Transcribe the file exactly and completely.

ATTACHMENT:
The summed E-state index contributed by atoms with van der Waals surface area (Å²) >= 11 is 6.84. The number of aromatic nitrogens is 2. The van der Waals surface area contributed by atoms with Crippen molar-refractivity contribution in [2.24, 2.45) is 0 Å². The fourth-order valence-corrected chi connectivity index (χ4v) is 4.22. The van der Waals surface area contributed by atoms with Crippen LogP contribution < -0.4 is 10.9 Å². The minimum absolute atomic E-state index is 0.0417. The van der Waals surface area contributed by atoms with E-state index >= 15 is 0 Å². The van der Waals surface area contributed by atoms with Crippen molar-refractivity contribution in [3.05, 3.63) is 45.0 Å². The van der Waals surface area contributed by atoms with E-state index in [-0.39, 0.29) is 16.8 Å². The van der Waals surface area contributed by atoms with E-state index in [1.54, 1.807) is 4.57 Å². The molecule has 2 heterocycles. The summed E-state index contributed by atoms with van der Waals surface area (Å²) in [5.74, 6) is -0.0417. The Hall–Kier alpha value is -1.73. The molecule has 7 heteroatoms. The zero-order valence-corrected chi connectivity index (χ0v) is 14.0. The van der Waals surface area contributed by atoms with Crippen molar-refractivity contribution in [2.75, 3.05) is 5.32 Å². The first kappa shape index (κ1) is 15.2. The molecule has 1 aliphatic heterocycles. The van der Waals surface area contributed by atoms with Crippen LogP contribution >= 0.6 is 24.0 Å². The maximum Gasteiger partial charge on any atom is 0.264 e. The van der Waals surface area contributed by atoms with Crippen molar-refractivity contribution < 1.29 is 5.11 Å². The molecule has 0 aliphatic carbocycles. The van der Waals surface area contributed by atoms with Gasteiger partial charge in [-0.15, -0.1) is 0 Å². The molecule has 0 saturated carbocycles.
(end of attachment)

The summed E-state index contributed by atoms with van der Waals surface area (Å²) >= 11 is 6.84. The number of aromatic nitrogens is 2. The van der Waals surface area contributed by atoms with Crippen molar-refractivity contribution in [2.24, 2.45) is 0 Å². The fourth-order valence-corrected chi connectivity index (χ4v) is 4.22. The van der Waals surface area contributed by atoms with Crippen LogP contribution < -0.4 is 10.9 Å². The minimum absolute atomic E-state index is 0.0417. The van der Waals surface area contributed by atoms with E-state index >= 15 is 0 Å². The van der Waals surface area contributed by atoms with Crippen molar-refractivity contribution in [3.05, 3.63) is 45.0 Å². The van der Waals surface area contributed by atoms with E-state index in [-0.39, 0.29) is 16.8 Å². The van der Waals surface area contributed by atoms with E-state index in [1.54, 1.807) is 4.57 Å². The molecule has 2 heterocycles. The summed E-state index contributed by atoms with van der Waals surface area (Å²) in [5.74, 6) is -0.0417. The Hall–Kier alpha value is -1.73. The molecule has 7 heteroatoms. The zero-order valence-corrected chi connectivity index (χ0v) is 14.0. The van der Waals surface area contributed by atoms with Crippen molar-refractivity contribution in [2.75, 3.05) is 5.32 Å². The first kappa shape index (κ1) is 15.2. The molecule has 1 aliphatic heterocycles. The van der Waals surface area contributed by atoms with Crippen LogP contribution >= 0.6 is 24.0 Å². The maximum Gasteiger partial charge on any atom is 0.264 e. The van der Waals surface area contributed by atoms with Crippen molar-refractivity contribution < 1.29 is 5.11 Å². The molecule has 0 aliphatic carbocycles. The van der Waals surface area contributed by atoms with Gasteiger partial charge in [-0.15, -0.1) is 0 Å². The molecule has 0 saturated carbocycles.